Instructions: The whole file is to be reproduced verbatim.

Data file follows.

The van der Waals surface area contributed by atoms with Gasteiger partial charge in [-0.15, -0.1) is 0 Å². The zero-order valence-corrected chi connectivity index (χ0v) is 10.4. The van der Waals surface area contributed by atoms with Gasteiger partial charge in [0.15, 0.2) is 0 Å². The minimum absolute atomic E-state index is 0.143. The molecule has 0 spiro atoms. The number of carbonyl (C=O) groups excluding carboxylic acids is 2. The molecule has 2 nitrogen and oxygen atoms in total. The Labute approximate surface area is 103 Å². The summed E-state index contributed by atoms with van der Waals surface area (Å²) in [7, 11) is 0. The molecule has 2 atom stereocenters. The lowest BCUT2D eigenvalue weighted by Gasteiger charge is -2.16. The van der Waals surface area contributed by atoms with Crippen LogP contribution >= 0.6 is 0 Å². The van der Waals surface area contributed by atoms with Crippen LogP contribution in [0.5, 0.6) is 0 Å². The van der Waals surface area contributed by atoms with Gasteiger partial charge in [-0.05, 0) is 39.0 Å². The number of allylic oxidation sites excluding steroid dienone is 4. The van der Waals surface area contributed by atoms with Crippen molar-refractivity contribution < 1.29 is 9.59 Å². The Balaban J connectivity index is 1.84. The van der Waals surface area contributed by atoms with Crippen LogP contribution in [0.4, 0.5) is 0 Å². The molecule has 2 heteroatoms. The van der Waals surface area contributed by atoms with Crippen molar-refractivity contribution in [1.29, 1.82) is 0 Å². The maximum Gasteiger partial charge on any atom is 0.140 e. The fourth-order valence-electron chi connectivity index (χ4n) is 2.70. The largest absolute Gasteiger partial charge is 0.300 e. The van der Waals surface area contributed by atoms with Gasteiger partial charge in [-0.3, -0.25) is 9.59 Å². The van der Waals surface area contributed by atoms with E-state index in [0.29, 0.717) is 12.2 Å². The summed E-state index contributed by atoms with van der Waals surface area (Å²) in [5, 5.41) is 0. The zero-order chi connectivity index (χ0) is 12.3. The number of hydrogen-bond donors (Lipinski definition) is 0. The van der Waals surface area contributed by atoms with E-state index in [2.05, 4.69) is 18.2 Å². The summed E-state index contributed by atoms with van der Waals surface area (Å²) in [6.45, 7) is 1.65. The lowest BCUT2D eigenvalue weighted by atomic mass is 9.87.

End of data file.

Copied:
The van der Waals surface area contributed by atoms with Gasteiger partial charge in [-0.15, -0.1) is 0 Å². The zero-order valence-corrected chi connectivity index (χ0v) is 10.4. The van der Waals surface area contributed by atoms with Gasteiger partial charge in [0.15, 0.2) is 0 Å². The minimum absolute atomic E-state index is 0.143. The molecule has 0 spiro atoms. The number of carbonyl (C=O) groups excluding carboxylic acids is 2. The molecule has 2 nitrogen and oxygen atoms in total. The Labute approximate surface area is 103 Å². The summed E-state index contributed by atoms with van der Waals surface area (Å²) in [7, 11) is 0. The molecule has 2 atom stereocenters. The lowest BCUT2D eigenvalue weighted by Gasteiger charge is -2.16. The van der Waals surface area contributed by atoms with Crippen LogP contribution >= 0.6 is 0 Å². The van der Waals surface area contributed by atoms with Crippen LogP contribution in [0.5, 0.6) is 0 Å². The van der Waals surface area contributed by atoms with Gasteiger partial charge in [-0.05, 0) is 39.0 Å². The number of allylic oxidation sites excluding steroid dienone is 4. The van der Waals surface area contributed by atoms with Crippen molar-refractivity contribution < 1.29 is 9.59 Å². The Balaban J connectivity index is 1.84. The van der Waals surface area contributed by atoms with Crippen LogP contribution in [0.4, 0.5) is 0 Å². The molecule has 2 heteroatoms. The van der Waals surface area contributed by atoms with Crippen molar-refractivity contribution in [1.29, 1.82) is 0 Å². The maximum Gasteiger partial charge on any atom is 0.140 e. The fourth-order valence-electron chi connectivity index (χ4n) is 2.70. The largest absolute Gasteiger partial charge is 0.300 e. The van der Waals surface area contributed by atoms with Gasteiger partial charge in [-0.3, -0.25) is 9.59 Å². The van der Waals surface area contributed by atoms with E-state index in [0.29, 0.717) is 12.2 Å². The summed E-state index contributed by atoms with van der Waals surface area (Å²) in [5, 5.41) is 0. The zero-order chi connectivity index (χ0) is 12.3. The number of hydrogen-bond donors (Lipinski definition) is 0. The van der Waals surface area contributed by atoms with E-state index in [2.05, 4.69) is 18.2 Å². The summed E-state index contributed by atoms with van der Waals surface area (Å²) in [6.45, 7) is 1.65. The lowest BCUT2D eigenvalue weighted by atomic mass is 9.87.